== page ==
Geoff, meanwhile, takes us on a fascinating exploration of ‘lost’ rivers :

Losing its Rivers : following careless London #londonwalks#lostrivers

Shazza has an interesting (and dog friendly) walk in the Yorkshire Dales :

Clapham Nature Trail and Ingleborough Show Cave

Eunice has some lovely reflective blue skies, and 2 more dogs :

Canal walk – Radcliffe to Bury

And Carol goes hunting Romans in the Lake District.  They can be elusive!

Searching for Romans

Vanessa demonstrates a love for and knowledge of Majorca.  This is the start of a series :

Soller, Mallorca, Spain/A walk past the Orange Groves of Soller to the pretty village of Fornalutx

Finally, here’s Paula.  As near to perfection as you can get in a post.  Turn the music on and feast your eyes!

Canon of the Spaces

That’s it for another week.  Hope you enjoyed, and have a happy week tootling about.

Jo’s Monday walk : City of Sunderland

Looking out at the quay, from the National Glass Centre

Looking out at the quay, from the National Glass Centre

You might remember, before I started my regular Monday walks feature, the post A Promenade to Roker?  It started from the National Glass Centre and followed the River Wear out to the beach at Roker, north of Sunderland.  I always intended to try a walk in the opposite direction, following the river through the city.  Since I promised you a level walk last week, I thought this might be a good one to try.

It’s an industrial area and the National Glass Centre is like a jewel at its centre.  I’m like a kid with a new toy if I get to visit, so we’ll be popping in later, but right now it’s time to start walking.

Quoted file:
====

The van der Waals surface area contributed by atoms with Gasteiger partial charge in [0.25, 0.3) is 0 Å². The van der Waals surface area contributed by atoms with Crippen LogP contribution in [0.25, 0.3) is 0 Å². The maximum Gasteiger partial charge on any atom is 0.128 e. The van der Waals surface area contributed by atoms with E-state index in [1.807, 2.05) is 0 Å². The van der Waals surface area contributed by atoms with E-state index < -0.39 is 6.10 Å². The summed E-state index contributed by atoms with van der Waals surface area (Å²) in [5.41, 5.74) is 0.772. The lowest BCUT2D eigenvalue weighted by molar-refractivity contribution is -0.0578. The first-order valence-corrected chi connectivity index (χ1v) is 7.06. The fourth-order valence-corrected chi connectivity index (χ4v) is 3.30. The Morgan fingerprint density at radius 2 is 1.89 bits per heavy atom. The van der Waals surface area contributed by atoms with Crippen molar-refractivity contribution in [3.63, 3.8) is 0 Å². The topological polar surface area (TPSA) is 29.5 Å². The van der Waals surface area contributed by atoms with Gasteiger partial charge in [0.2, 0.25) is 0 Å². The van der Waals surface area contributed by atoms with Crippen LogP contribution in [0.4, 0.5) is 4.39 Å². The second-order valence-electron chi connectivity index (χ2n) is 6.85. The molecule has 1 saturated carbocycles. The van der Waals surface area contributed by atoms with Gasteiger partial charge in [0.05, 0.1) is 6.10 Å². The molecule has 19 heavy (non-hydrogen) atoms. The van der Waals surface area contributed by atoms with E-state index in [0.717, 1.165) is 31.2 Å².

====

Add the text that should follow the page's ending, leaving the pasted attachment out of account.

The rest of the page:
We'll start on the quayside, outside the Glass Centre

We’ll start on the quayside, outside the Glass Centre

A number of boats are casually moored

A number of boats are casually moored, waiting for an owner

This pretty blue one, a favourite

This gently blue one’s a favourite

But I took my eye off the boats for long enough to look at this

But I took my eye off the boats for long enough to look at this!

We’re walking alongside the University of Sunderland, and in term time the grass is strewn with students.  This morning the sun was glinting prettily on the medieval book, outside the university library.  There’s a wry sense of humour in the placement of giant nuts and bolts on the quay.

And the inevitable graffiti, of course

And the inevitable graffiti, of course!

Compensated for by this willowy creation

Compensated for by this willowy creation

We're walking towards the bridge over the River Wear

We’re walking towards the road and rail bridges over the River Wear

And beneath

And then beneath them